on JNCCN- Journal of the National Comprehensive Cancer Network

It has been read by more than 25,000 oncologists and other cancer professionals across the United States JNCCN- Journal of the National Comprehensive Cancer Network. This peer-reviewed, indexed medical journal provides the latest information on innovations in applied medicine and scientific studies related to health services research in oncology, including quality and value-added care, bioethics, comparability and cost-effectiveness, and public policy and interventional research to support care and survival. JNCCN It contains updates to the NCCN Guidelines for Clinical Practice in Oncology (NCCN® Guidelines), review articles explaining guideline recommendations, research on public health, and case reports that provide molecular insights for patient care. JNCCN Published by Harborside. visiting JNCCN.org. to see if you want free Subscription JNCCN visit qualification NCCN.org/jnccn/subscribe. He follows JNCCN on Twitter @employee.

Information on the National Comprehensive Cancer Network

DAS National Comprehensive Cancer Network® ( NCCN®) is a non-profit association affiliated with leading cancer centersDedicated to patient care, research and education. NCCN is dedicated to improving and facilitating high-quality, effective, equitable, and accessible cancer care so that all patients can live their best lives. NCCN Guidelines for Clinical Practice in Oncology ( NCCN Guidelines ®) provide transparent, evidence-based consensus recommendations from experts for cancer treatment, prevention and support services; They are the accepted standard for clinical guidance and policies in cancer care and the most comprehensive and frequently updated guidelines for clinical practice in any field of medicine. the NCCN guidelines for patients ® provides expert cancer care information to educate and empower patients and caregivers, supported by NCCN Foundation ®. Additionally, the NCCN complete educationAnd global initiativesAnd Policy and research collaboration Publishing in oncology. visiting NCCN.orgfor more information.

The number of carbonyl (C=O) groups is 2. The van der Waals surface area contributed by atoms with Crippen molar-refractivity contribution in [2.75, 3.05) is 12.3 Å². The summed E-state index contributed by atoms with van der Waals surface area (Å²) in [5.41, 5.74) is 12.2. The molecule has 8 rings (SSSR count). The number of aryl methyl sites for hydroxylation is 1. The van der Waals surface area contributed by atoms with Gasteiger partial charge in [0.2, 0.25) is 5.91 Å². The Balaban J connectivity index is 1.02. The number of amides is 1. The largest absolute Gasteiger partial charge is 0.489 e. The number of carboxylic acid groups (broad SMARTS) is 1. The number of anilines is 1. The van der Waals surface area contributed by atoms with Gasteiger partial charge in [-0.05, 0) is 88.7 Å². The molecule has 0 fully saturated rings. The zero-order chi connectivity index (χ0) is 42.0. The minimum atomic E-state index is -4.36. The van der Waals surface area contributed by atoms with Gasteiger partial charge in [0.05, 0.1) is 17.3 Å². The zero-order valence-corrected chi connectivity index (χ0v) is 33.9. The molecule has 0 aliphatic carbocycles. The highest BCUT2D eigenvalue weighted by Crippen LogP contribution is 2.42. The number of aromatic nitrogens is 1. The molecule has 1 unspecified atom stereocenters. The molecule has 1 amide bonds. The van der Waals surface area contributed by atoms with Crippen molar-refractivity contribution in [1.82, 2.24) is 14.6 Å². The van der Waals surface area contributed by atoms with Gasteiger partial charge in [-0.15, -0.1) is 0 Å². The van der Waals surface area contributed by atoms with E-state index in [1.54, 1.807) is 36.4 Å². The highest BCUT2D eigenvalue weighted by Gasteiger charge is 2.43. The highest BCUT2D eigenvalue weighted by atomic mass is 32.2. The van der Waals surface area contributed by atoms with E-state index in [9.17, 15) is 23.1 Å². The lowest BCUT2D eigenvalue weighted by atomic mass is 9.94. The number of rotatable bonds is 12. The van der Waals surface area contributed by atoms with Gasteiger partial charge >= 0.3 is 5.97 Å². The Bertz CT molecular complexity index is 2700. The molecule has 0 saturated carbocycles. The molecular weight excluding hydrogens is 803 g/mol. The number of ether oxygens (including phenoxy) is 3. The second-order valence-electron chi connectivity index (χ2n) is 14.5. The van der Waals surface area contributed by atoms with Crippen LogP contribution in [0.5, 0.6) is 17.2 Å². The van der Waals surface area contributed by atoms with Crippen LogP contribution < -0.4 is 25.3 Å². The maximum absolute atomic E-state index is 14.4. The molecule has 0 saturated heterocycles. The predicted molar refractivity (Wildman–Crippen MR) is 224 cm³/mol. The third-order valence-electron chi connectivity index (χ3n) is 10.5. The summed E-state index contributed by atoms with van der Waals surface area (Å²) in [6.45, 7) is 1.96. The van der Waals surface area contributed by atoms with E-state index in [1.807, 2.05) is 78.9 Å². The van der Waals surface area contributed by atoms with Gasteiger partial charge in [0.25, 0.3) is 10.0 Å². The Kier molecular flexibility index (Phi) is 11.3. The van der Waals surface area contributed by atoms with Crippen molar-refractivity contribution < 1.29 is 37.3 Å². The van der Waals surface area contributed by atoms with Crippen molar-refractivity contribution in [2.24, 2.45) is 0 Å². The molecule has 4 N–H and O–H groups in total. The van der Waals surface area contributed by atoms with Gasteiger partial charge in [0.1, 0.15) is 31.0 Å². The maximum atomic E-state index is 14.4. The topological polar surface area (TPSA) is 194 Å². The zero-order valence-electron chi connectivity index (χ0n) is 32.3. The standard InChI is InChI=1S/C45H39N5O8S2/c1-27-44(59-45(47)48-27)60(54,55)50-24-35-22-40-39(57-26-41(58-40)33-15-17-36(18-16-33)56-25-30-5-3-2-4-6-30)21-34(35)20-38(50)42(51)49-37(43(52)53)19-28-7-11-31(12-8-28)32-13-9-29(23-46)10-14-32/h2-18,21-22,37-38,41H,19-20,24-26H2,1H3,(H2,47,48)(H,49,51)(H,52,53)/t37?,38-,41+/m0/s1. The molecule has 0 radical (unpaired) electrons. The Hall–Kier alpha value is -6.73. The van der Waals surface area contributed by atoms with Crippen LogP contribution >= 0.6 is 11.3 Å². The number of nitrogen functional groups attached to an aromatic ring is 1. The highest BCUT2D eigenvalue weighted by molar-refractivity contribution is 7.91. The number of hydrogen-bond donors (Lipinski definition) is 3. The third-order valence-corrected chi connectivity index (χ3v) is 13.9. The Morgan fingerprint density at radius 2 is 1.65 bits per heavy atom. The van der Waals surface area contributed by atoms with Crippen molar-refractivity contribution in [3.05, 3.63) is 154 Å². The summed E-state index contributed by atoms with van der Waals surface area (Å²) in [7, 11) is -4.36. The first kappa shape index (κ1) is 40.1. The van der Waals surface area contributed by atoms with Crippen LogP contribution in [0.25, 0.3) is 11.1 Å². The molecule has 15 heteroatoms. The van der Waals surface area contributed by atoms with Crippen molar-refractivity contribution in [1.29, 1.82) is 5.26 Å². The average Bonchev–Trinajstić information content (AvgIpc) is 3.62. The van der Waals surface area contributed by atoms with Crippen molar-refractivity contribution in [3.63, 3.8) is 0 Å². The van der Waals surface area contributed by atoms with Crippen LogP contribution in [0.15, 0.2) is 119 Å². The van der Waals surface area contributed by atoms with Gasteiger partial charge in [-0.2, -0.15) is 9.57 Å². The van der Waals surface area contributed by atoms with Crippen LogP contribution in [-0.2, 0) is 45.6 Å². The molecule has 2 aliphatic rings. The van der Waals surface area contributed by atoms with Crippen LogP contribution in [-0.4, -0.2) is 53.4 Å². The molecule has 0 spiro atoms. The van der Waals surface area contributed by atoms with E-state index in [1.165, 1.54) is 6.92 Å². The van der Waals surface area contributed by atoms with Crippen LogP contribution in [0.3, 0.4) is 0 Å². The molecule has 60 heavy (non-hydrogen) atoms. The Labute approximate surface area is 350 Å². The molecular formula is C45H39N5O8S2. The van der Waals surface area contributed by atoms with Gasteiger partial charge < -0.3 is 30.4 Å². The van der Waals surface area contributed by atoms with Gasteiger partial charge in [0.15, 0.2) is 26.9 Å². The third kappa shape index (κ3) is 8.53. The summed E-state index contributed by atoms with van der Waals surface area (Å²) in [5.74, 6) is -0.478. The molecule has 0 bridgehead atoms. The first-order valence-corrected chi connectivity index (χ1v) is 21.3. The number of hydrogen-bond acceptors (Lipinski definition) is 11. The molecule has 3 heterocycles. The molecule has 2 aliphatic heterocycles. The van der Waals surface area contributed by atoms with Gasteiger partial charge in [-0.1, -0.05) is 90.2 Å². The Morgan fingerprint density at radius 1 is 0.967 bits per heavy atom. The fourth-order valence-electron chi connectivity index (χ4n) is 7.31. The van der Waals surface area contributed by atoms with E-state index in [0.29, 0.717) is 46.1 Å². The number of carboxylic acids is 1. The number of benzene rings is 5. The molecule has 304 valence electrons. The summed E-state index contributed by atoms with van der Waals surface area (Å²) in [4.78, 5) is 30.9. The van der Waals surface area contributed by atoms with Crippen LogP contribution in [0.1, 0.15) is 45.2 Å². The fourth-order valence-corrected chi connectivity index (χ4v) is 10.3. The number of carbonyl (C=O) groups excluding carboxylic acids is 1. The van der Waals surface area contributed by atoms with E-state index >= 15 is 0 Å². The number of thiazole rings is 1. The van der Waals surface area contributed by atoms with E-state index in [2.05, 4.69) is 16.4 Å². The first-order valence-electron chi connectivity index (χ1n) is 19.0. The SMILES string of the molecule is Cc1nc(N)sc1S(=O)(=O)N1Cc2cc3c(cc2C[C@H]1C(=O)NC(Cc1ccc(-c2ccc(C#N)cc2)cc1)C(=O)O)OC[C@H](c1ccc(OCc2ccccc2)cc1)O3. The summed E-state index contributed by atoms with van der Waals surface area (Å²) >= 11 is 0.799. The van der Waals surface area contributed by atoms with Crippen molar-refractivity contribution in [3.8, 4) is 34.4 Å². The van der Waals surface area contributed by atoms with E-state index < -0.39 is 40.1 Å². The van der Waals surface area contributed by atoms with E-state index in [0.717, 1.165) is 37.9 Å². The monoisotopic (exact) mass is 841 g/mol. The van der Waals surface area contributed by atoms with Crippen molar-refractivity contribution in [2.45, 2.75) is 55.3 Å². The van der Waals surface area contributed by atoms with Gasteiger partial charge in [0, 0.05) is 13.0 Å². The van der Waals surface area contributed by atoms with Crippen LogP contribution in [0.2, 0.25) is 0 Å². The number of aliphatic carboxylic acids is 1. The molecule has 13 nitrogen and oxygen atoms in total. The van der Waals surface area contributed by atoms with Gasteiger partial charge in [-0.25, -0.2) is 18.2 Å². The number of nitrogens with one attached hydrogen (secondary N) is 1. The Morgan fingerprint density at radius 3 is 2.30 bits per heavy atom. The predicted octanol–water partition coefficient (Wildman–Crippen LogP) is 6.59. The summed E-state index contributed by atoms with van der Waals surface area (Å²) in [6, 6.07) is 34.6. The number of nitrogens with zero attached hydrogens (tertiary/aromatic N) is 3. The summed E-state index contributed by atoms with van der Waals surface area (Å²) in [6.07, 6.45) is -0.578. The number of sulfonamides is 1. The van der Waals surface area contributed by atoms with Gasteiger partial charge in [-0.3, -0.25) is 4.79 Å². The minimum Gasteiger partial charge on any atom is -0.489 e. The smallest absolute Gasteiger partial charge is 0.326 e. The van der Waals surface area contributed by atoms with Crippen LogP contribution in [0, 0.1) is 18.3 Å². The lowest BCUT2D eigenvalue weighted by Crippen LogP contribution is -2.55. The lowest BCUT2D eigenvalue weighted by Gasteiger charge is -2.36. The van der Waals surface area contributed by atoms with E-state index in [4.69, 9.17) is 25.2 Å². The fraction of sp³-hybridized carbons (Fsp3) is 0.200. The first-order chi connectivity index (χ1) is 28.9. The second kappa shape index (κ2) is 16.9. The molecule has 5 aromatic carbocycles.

Rachel Darwin

267-622-6624 [email protected]